Written and Drawn by Matt Kindt
SUPER SPY is, without hesitation on my part, the best book Top Shelf has produced in the past year or better, including LOST GIRLS, and is an instant candidate for year-end honors and lists. Seriously- it’s that good.
Serialized online over the course of a year, SUPER SPY is a collection of fifty-two chapters dealing with the work done by spies in Europe during World War Two. Men and women, young and old, each has an agenda and a side… or two… or three. The only thing each character can be certain of is that one false step means a grisly, horrible end, whether from a bullet, a knife, or a garrote. But there’s a job to be done, and risks to be taken, damn the consequences. And while there should be no time for love or trust, each character, in their way, must deal with these distractions most of all. After all- there must be something to fight for, or there’s no reason to be involved. And if that reason is a person- so be it.
Matt Kindt’s previous graphic novel was the excellent 2 SISTERS, but this far surpasses it. What impresses most? Name it- the large number of well thought out characters? The sharp, minimalist dialogue? The stark, tightly drawn pages? The way the plot comes together in cohesive fashion in the final third of the book, when you spend the first two hundred pages not realizing that it’s all actually meant to be one larger story? Any of these reasons is enough to recommend the book, but bringing them together demonstrates what makes this a must read.
I don’t really want to say any more about the book, because it’s so full of surprises and so entertaining, that telling you more would ruin an incredible reading experience. Just trust me- go buy it.
DEATH BY CHOCOLATE: REDUX
A chocolate maker on a visit to Switzerland finds his life changed forever in DEATH BY CHOCOLATE, David Yurkovich’s masterpiece of oddity. The candy creationist makes a horrific discovery: the Swiss chocolate stems from an alien, and that causes the American to be marked for death. Instead, he emerges from a vat of chocolate transformed into living chocolate, merged with the alien itself. Fueled by the creature’s rage, his ability to turn other items (including people) into chocolate leaves a trail of damage across the world, until he eventually gains control and becomes exactly what you (wouldn’t) expect: an F.B.I. agent. Partnered with a woman named Anderson, he is placed in the “Food Crimes Division” and sent out into the world to make it a better place. Hopefully, he won’t melt first.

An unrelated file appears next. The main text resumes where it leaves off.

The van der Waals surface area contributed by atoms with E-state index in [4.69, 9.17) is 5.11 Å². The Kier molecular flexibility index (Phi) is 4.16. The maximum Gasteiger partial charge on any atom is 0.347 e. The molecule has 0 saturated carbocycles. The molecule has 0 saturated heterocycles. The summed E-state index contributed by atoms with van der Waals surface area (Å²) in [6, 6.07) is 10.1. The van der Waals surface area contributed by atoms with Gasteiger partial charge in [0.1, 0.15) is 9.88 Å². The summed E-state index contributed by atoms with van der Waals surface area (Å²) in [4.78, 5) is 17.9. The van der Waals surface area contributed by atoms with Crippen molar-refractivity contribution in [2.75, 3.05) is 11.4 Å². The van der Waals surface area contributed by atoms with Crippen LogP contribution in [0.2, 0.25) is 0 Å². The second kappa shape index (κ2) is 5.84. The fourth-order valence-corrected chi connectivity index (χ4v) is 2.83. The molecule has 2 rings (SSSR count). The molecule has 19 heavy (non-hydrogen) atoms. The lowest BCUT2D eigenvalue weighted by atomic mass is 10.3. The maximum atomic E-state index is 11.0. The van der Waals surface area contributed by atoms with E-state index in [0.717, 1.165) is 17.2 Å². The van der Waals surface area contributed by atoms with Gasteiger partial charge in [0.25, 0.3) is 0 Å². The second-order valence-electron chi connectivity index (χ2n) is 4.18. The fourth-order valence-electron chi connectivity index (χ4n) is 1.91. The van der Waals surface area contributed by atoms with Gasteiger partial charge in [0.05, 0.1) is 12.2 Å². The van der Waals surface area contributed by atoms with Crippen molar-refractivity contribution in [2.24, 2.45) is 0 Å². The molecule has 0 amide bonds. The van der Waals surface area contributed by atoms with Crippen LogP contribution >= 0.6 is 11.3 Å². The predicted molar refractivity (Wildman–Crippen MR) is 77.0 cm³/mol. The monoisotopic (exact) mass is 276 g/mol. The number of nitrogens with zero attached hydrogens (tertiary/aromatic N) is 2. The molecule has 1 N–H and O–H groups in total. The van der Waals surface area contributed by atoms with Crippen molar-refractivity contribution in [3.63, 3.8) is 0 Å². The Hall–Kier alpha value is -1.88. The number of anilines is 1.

Like his other books, including LESS THAN HEROES, Yurkovich’s gift for oddity takes center stage. But it all works; DEATH BY CHOCOLATE never delves into a sense of parody about its lead character. Instead, “Agent Swete” is portrayed as a tragic figure. His powers, such as they are, result in the deaths of an entire town. His handiwork causes the release of horrific creatures. Later chapters in the book have a bit more of a lighter tone to them, but the opening rounds set the reader on a particular emotional course, and the book generally doesn’t waver from there.
Much of the material here has been completely re-mastered for this collection, having appeared in bits and pieces elsewhere. The final story in the book, though, is brand new, and it is the one weak link. Why? Because it looks stiff and inorganic… and it just so happens that it’s the one bit that Yurkovich didn’t draw by hand- it was done completely in Photoshop (and it shows). Still, the rest of this stuff is so entertaining that I can’t do anything but recommend it highly. Yurkovich is a terrific talent- read this and see just how good he can be.